MegayachtsOct 24, 2013 11:32 AM
In a slow market, U.S. yacht builders take their expertise to government, commercial work
Courtesy Palmer Johnson
Luxury vessels like this 210-foot Palmer Johnson sports yacht, shown here in PJ’s home town of Sturgeon Bay, Wis., used to be the bread and butter of U.S. yacht builders. Today, yards are just as likely to have their eye on other markets.
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“The signs of recovery are there, but they’re not great,” said Billy Smith, vice president of Trinity Yachts in Gulfport, Miss.
That is the word on the dock from most U.S.-based yacht builders since the economic collapse of 2008 dealt a blow to what was then a booming luxury sector. Despite stalled projects, a decline in newbuild orders and a resale market dominated by bottom feeders, the major players in the industry have remained afloat these last five years, and each one has adjusted course where necessary.
Trinity Yachts may be best known for its custom steel and aluminum megayachts, but this builder’s heritage is all commercial. Trinity was founded in 1988 as the luxury yacht division of Halter Marine, the military and commercial shipbuilder, and began its operations from the Higgins Industries shipyard in New Orleans. A decline in military production in the 1980s created a need to explore new market sectors, so Smith and Trinity Yachts’ founder, John Dane III, who had been working for Halter Marine since the ’70s, joined forces to lead the luxury yacht builder through the best years the sector had ever experienced.
Courtesy Westport Shipyard
Westport Shipyard in the Pacific Northwest used its expertise with composite construction to produce a prototype patrol vessel.
It was Trinity, also, that first turned its attention to the commercial market when signs of the downturn came — an understandable move, given Smith and Dane’s experience in both sectors. The duo had succeeded in the luxury market by combining the skills of building custom luxury yachts with the precision gained from military work. Twenty years later they simply returned to their roots in commercial shipbuilding.
The Deepwater Horizon blowout that devastated the Gulf Coast in 2010 also spurred Smith and Dane to commercial work as orders for 30-foot oil skimmers for the state of Mississippi poured in. TY Offshore was formed earlier that year and now operates out of the Gulfport yard. Yacht building has moved back to its former base in New Orleans.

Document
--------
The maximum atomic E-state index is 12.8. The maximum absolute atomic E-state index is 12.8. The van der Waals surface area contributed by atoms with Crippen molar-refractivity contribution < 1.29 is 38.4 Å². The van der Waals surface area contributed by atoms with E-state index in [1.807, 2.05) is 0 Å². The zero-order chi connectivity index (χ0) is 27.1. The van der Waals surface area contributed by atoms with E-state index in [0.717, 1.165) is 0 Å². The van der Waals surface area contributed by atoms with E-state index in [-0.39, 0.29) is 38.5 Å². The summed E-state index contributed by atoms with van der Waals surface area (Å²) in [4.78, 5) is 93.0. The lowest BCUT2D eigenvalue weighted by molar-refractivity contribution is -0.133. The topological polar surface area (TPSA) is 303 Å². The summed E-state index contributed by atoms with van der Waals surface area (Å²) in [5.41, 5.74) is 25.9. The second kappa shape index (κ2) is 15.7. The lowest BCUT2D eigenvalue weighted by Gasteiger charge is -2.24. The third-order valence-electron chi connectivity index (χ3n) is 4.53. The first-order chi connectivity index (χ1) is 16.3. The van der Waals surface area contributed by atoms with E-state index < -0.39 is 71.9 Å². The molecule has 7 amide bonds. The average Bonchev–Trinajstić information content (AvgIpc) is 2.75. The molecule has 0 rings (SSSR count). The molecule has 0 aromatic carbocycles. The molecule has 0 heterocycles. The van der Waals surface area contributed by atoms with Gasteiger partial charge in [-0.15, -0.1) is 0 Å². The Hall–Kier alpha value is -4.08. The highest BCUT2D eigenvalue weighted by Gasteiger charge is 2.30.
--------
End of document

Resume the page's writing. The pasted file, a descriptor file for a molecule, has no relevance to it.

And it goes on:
“We went from 100 percent of our backlog being in yachts,” said Smith. “Today, the yachts are 10 percent of our business.”
Trinity today has married commercial and yacht building technologies and practices. With expertise in aluminum, steel and composite, Trinity incorporates commercial naval architecture and engineering into its megayachts — “The typical yacht owner does not want to be the guinea pig when it comes to naval architecture,” said Smith. But there has been innovation in the opposite direction too.
In collaboration with Quantum Marine in Florida, Trinity developed the MagLift stabilizer on its 122-foot sportfishing yacht Mary P. It utilizes the Magnus Effect — the condition by which a rotating cylinder creates lift that is proportionate to the speed and direction of rotation, thereby stabilizing the vessel. “They have since found military and commercial applications for these stabilizers,” said Smith.
“Our 50-meter yacht hull (164 feet long with a 28-foot beam) has been proposed to three different governments as a patrol boat hull,” said Smith, who adds that most commercial clients are looking for a hull platform with a known displacement and proven speed.
“They want to know they have a parent craft that works. Patrol boats are lighter to start with, but by the time you load the ammunition and equipment, they weigh about the same as a finished yacht.”
TY Offshore is also leading the way in dual-fuel technology with its 302-foot workboats under construction for Harvey Gulf. The vessels’ liquefied natural gas technology may have implications for megayachts.